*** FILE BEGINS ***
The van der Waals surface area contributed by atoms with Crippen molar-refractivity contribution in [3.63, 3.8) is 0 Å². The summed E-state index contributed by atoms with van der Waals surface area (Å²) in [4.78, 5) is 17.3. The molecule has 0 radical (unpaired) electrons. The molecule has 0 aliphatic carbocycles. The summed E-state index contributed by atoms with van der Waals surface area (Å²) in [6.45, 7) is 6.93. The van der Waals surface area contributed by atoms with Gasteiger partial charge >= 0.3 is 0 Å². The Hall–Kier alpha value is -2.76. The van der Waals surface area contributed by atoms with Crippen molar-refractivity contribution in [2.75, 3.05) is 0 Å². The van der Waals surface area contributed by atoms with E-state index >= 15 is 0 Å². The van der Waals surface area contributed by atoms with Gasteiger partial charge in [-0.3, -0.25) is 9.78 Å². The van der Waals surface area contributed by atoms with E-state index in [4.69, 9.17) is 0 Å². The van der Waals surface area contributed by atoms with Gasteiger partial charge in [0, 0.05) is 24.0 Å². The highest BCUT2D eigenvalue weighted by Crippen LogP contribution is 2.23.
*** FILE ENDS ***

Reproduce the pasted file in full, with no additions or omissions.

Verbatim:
The van der Waals surface area contributed by atoms with Crippen molar-refractivity contribution in [3.63, 3.8) is 0 Å². The summed E-state index contributed by atoms with van der Waals surface area (Å²) in [4.78, 5) is 17.3. The molecule has 0 radical (unpaired) electrons. The molecule has 0 aliphatic carbocycles. The summed E-state index contributed by atoms with van der Waals surface area (Å²) in [6.45, 7) is 6.93. The van der Waals surface area contributed by atoms with Gasteiger partial charge >= 0.3 is 0 Å². The Hall–Kier alpha value is -2.76. The van der Waals surface area contributed by atoms with Crippen molar-refractivity contribution in [2.75, 3.05) is 0 Å². The van der Waals surface area contributed by atoms with E-state index >= 15 is 0 Å². The van der Waals surface area contributed by atoms with Gasteiger partial charge in [-0.3, -0.25) is 9.78 Å². The van der Waals surface area contributed by atoms with E-state index in [4.69, 9.17) is 0 Å². The van der Waals surface area contributed by atoms with Gasteiger partial charge in [0, 0.05) is 24.0 Å². The highest BCUT2D eigenvalue weighted by Crippen LogP contribution is 2.23.